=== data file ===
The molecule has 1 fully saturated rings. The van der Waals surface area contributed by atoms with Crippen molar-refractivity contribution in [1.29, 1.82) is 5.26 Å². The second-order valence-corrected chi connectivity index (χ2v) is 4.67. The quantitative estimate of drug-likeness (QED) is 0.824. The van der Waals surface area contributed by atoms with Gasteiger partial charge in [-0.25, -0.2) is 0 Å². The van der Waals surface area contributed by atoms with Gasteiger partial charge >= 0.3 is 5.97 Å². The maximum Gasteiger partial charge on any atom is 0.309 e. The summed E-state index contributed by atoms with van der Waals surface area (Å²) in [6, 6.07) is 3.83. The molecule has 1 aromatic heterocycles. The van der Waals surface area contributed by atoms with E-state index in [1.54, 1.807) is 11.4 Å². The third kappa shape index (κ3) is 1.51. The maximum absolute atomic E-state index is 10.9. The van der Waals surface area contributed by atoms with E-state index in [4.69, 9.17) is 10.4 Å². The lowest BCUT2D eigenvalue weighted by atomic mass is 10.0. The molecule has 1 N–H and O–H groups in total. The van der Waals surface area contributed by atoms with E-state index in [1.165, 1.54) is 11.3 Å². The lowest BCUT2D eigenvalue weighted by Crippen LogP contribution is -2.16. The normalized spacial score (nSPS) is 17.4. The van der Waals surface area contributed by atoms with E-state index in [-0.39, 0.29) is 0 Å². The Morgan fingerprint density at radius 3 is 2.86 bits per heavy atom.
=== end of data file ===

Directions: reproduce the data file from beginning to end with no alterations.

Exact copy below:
The molecule has 1 fully saturated rings. The van der Waals surface area contributed by atoms with Crippen molar-refractivity contribution in [1.29, 1.82) is 5.26 Å². The second-order valence-corrected chi connectivity index (χ2v) is 4.67. The quantitative estimate of drug-likeness (QED) is 0.824. The van der Waals surface area contributed by atoms with Gasteiger partial charge in [-0.25, -0.2) is 0 Å². The van der Waals surface area contributed by atoms with Gasteiger partial charge >= 0.3 is 5.97 Å². The maximum Gasteiger partial charge on any atom is 0.309 e. The summed E-state index contributed by atoms with van der Waals surface area (Å²) in [6, 6.07) is 3.83. The molecule has 1 aromatic heterocycles. The van der Waals surface area contributed by atoms with E-state index in [1.54, 1.807) is 11.4 Å². The third kappa shape index (κ3) is 1.51. The maximum absolute atomic E-state index is 10.9. The van der Waals surface area contributed by atoms with E-state index in [4.69, 9.17) is 10.4 Å². The lowest BCUT2D eigenvalue weighted by atomic mass is 10.0. The molecule has 1 N–H and O–H groups in total. The van der Waals surface area contributed by atoms with E-state index in [1.165, 1.54) is 11.3 Å². The lowest BCUT2D eigenvalue weighted by Crippen LogP contribution is -2.16. The normalized spacial score (nSPS) is 17.4. The van der Waals surface area contributed by atoms with E-state index in [-0.39, 0.29) is 0 Å². The Morgan fingerprint density at radius 3 is 2.86 bits per heavy atom.